Actually, the parenthetical appreciation for Leslie is not enough: WHAT A F*CKIN BADASS!!!!!! If you’re interested in the wisdom she has to share about environmental justice and the work we can do together, you can watch the recording here (22:15 onward is where she makes some of my favorite comments).

And as usual, a blog post that started about something (walking) ended up with me ranting about something else (badass women doing incredible work for environmental justice). That’s the point of writing – or any kind of critical thinking, really – though, right? To make connections between things? To find relations and intersections between everything we read and experience and consume?


Some of my favorite walking memories & photos from the past month:

With Dana along the coast in Half Moon Bay as the sun set. Golden hour with a golden gal, if you will:

With Thomas along the Tuolumne River on my birthday weekend. We sat along the edge of the river on the most wonderful, peaceful morning:

By myself through our new neighborhood. Moving from San Francisco to Berkeley has given me an entirely new 5-block radius to explore:

I brought home one of the pineapple guavas pictured above because I hadn’t seen any since Thomas and I did a hike along the Nā Pali Coast on our honeymoon. We hiked the full Kalalau Trail and had enough food for the round trip journey, but we (naïvely) underestimated the Hawaiian summer heat and humidity and ran out of water halfway through. On the trail home we picked pineapple guavas from surrounding trees and sucked their juices for hydration. I guess it worked, considering we made it back alive. And here’s a fun fact: the pineapple guavas are actually an invasive species and pose an ecological threat to the endemic flora and fauna in Hawaii.

A little thank you, then, to the random house in Berkeley who reminded me of our honeymoon adventure. (Thomas wouldn’t eat the guava, though, which was disappointing.)

Without Expectation

The morning air is cold and dry. Beneath the trees, on the trails covered with cracked and faded-brown leaves, it smells like winter. There is no one else around and I imagine myself on a mountain.

I am trying on this Monday morning to approach the week “without expectation.” I say these words to myself on the empty trail; they seem truer when I speak them aloud.

Maybe it’s because I am now “officially” a year older – my birthday was last week – that my thoughts about where I should be at this point in my life, or what I should have accomplished, are worse than usual. My tendency to compare myself to others has been strong and inevitably I’ve been feeling bad about myself. (“Why aren’t you this?” “Why haven’t you done that?” “If you weren’t so lazy you could have [xyz].”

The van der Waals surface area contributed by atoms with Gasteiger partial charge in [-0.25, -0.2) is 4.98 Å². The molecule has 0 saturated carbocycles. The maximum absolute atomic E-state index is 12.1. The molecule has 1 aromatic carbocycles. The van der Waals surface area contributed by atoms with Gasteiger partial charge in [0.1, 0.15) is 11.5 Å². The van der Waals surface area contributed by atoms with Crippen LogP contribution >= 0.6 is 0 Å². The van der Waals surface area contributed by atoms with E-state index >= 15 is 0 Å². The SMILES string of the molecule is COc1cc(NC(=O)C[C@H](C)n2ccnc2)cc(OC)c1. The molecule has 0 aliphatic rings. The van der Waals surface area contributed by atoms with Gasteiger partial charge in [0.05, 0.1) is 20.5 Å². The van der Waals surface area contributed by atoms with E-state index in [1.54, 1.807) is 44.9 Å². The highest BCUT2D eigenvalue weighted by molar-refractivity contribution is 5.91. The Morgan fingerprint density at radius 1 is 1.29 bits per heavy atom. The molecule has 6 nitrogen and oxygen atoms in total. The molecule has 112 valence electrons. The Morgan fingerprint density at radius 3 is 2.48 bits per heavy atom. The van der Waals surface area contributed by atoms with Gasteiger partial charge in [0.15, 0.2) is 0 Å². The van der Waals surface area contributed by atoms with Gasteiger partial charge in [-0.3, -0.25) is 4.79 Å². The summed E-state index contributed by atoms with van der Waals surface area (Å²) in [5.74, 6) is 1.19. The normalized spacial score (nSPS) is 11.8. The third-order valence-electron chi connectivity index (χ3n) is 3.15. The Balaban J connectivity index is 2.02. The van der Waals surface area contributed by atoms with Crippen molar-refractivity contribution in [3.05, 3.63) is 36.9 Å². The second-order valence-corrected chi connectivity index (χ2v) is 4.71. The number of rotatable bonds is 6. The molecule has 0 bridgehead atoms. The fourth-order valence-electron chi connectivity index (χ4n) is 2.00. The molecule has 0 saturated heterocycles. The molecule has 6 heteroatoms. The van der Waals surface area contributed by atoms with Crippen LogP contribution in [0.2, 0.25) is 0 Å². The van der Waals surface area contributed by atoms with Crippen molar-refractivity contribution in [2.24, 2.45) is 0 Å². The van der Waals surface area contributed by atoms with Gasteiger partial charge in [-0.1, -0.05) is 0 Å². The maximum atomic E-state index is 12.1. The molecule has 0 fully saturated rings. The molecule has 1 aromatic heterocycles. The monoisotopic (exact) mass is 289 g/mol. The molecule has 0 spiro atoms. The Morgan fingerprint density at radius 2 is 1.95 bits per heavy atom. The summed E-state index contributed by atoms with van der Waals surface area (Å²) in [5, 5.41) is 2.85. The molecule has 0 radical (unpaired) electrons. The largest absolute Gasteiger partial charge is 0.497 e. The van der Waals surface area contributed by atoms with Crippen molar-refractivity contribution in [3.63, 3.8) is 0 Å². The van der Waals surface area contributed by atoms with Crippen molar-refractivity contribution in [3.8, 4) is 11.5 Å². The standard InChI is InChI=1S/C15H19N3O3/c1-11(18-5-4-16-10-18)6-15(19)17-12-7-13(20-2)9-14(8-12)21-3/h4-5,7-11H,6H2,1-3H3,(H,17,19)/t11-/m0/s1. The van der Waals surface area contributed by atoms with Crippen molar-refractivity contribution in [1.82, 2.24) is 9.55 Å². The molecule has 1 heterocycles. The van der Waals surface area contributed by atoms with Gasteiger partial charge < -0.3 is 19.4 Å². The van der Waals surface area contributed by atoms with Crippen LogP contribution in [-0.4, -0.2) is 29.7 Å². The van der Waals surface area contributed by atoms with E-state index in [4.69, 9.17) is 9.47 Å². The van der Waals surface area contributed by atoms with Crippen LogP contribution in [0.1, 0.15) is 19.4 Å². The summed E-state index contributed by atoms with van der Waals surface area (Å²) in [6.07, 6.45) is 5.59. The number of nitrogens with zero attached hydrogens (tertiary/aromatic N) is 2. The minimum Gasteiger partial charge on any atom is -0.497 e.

Maybe, too, my anxiety is running especially high in anticipation of next week’s election – I know I’m not alone in feeling scared. I oscillate between doing the small things I can (donating, voting, writing postcards) and being paralyzed by fear and helplessness.

Usually when things are uncertain and I feel bad about myself I return to unhelpful coping mechanisms to maintain a semblance of control. I make plans for things I “need” to do or accomplish that week; I’ll sign up for too much; I’ll put pressure on myself to accomplish something grand. My expectations of myself are unrealistic and founded on fear and shame rather than pride and self-esteem. They are harmful rather than helpful as I always end up feeling worse when I (inevitably) cannot meet the exceedingly high expectations I have set for myself. In addition, I am unable to celebrate whatever things I may have accomplished because anything less than my original expectation is automatic failure. It’s all-or-nothing in my mind: perfection or disaster, there is no in between.

So there is no list of “things I need to do in order to be good enough/not fail” this Monday morning. I sit with the part of me that wants to give in to this compulsion to plan, to act, to expect of myself, but I don’t give in to it. Instead I close my weekly planner and go for a walk. (To be more explicit: a walk, rather than some intense exercise or a workout with a goal in mind. This is me slowing down. Without expectation.)


Monday evening: I lie in bed with Thomas, we watch an episode of “The Great British Bake Show.” In a shocking turn of events, I have not saved the world today. I have not single-handedly influenced the results of next week’s election; I have not founded my dream nonprofit; I have not run a world-record-breaking time on the trail nearby. And if I had started my day by expecting these things of myself…well, let’s be honest, none of them were going to happen anyway. My expectations would have done nothing but set me up for feeling like a failure at the end of the day. My belief that these expectations “motivate me” is unfounded. In retrospect, not once has setting too-high expectations meant I’ve achieved more. If anything I am more motivated when I begin from a place of acceptance and self-esteem: that I am OK as I am, that whatever I do or don’t do that day has no bearing on my worth as a person.

Am I overthinking my birthday? Probably. But it feels good to write this out, to acknowledge and give voice to parts of myself I’m ashamed of. Also – and maybe this will be the more optimistic part 2 of my “birthday reflection” series – Thomas took me to Sonoma for some amazing wine-tasting and so, as we lie in bed watching adorable British people bake biscuits, my anxieties are equally matched by my gratitude in this first day of my next year of life.